Migration is as old as humanity but the goals of migration are as varied as the people undertaking long, and often hazardous, journeys to new lands. This travel-sized edition of The Niles was written and edited by a group of The Niles correspondents from Sudan and South Sudan at a newsroom workshop in Nairobi. The journalists’ 50-question checklist for would-be migrants forms the backbone of this seventh print edition. Answers span personal stories and recollections, creating an uncompromising snapshot of the mixed motivations for leaving, spanning conflict, lack of freedom, or hopes for a rosier future elsewhere. As suggested by the quote from Abyei, tragedy is often the flip-side of the coin when “the children of the land scatter”. A sense of loss unites many of the journalists’ stories, revealing how home remains at our core, however far we go.
8 The Niles 20/ What form of transport will you take? A Collage of a boat by some of The Niles correspondents. theniles7_20160314.indd 8 2016/3/14 11:38 AM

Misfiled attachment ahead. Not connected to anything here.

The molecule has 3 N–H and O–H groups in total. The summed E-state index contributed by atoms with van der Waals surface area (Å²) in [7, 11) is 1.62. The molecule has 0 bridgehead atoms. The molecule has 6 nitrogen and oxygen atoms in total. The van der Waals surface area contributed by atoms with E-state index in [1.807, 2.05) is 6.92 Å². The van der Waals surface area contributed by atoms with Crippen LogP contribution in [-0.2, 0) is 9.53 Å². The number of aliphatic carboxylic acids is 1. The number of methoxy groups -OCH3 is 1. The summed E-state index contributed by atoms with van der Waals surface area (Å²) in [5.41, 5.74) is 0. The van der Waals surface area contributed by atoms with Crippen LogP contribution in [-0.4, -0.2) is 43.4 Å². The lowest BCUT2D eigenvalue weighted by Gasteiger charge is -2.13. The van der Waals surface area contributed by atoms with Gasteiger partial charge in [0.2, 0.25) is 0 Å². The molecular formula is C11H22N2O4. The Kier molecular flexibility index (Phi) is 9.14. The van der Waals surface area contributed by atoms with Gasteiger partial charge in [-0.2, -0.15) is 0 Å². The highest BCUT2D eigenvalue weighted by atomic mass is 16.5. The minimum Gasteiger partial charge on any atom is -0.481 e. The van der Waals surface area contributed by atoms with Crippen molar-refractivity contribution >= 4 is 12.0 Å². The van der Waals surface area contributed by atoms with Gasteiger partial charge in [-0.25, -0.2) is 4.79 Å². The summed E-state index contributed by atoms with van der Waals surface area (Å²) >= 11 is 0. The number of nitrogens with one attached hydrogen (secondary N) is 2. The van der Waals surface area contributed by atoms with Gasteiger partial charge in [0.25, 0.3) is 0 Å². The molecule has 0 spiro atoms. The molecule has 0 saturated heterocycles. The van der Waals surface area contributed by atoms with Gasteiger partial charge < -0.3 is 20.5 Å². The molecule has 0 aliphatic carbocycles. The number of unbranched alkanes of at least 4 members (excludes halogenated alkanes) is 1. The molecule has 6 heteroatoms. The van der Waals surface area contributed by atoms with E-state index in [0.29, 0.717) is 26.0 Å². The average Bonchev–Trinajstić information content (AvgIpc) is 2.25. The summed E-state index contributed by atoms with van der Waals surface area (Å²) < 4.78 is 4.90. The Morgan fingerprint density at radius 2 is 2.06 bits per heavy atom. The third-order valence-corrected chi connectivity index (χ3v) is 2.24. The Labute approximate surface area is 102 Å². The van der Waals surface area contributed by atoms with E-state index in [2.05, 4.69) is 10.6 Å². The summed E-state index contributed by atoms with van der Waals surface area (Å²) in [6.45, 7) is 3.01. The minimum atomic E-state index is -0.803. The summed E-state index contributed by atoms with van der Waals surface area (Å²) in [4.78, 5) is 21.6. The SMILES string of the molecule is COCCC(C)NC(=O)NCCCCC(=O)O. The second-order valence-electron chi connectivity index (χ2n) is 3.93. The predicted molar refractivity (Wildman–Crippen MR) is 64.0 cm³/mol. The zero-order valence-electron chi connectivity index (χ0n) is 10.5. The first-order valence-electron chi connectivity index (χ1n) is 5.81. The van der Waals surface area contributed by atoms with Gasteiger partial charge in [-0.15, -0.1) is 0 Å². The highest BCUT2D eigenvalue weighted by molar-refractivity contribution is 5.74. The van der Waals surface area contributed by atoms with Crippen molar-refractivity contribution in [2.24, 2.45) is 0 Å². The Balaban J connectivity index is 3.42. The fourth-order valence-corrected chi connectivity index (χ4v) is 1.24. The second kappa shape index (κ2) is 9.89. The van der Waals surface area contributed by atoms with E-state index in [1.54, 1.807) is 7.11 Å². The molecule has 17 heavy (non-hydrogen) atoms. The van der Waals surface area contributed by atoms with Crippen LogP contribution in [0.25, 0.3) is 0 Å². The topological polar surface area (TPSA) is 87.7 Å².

21/ Is this method of travelling safe? The Niles 9 22/ Did you decide how to travel or did someone decide for you? 23/ Are you leaving alone or with friends? 24/ Will you take your family? 25/ Are you prepared for the cost of this trip? “I go despite the risks” By Abdelrahman Ibrahim Suleiman Alhag fled the volatile war in Darfur and set his sights on migrating to Europe, a trip which was both costly and dangerous. S uleiman Alhag, who hailed from a conflict-ridden remote village in western Darfur, only ever viewed Khartoum as a stepping stone in a longer journey. He only stayed in Khartoum long enough to arrange travelling to Europe by sea and prepare himself for the hardship and potentially risky journey, which he knew had killed many Sudanese. “I will not stay in this country,” Suleiman says. “I have decided to go despite the risks.” Men riding along the Chad-Sudan border. Photo: Mohamed Hilali Suleiman was among many who dreamed of reaching Europe and America at any cost, driven by the danger that haunted everyday life in Darfur, forcing hundreds of thousands of people to leave. Using a tourist visa, he travelled by air to Turkey, his gateway to enter Europe illegally. In Turkey, he met a friend who had been living on the Greek border for several months. “Many Sudanese live in Turkey and some have asylum papers and help other Sudanese migrate to Europe,” says Suleiman. “You are given an amount of money to continue your journey, and as soon as you reach your destination country and get residency papers and a job, then you have to pay the money back.” Suleiman, who was in his twenties, found contacts to assist him on his trip to Greece. He says he crossed the sea with 15 other migrants who each paid an extortionate price for the dangerous eight-hour crossing. Suleiman spent two years in Athens before he could move on. “I didn’t have enough money to travel to Italy, so I had to save more,” he says. “Of course I had to support my family back home: most of my money went to them.” Suleiman found marginal jobs, such as cleaning restaurants and hotels in areas of Athens where checks on illegal immigrants are rare. When he had saved enough, he resumed his trip, hiding under a truck which was ferried to Italy by sea. “The trip to Italy took two full days. Then I had to wait in Italy for another day, until the ship was unloaded.” As soon as the truck crossed the border to France, Suleiman jumped off. Within eight years, Suleiman managed to get asylum papers and settle down legally in Angers, a city in western France, where he now has a good standard of living. “Europe attracted me with its values of justice and equality, its respect for ethnic diversity and tolerance,” he says. “I do not regret my decision despite everything I went through during my trip, including hunger and cold. I miss my village in western Sudan and I miss my mother and daughter, but I will not be able to visit them unless there is peace in Darfur.” theniles7_20160314.indd 9 2016/3/14 11:38 AM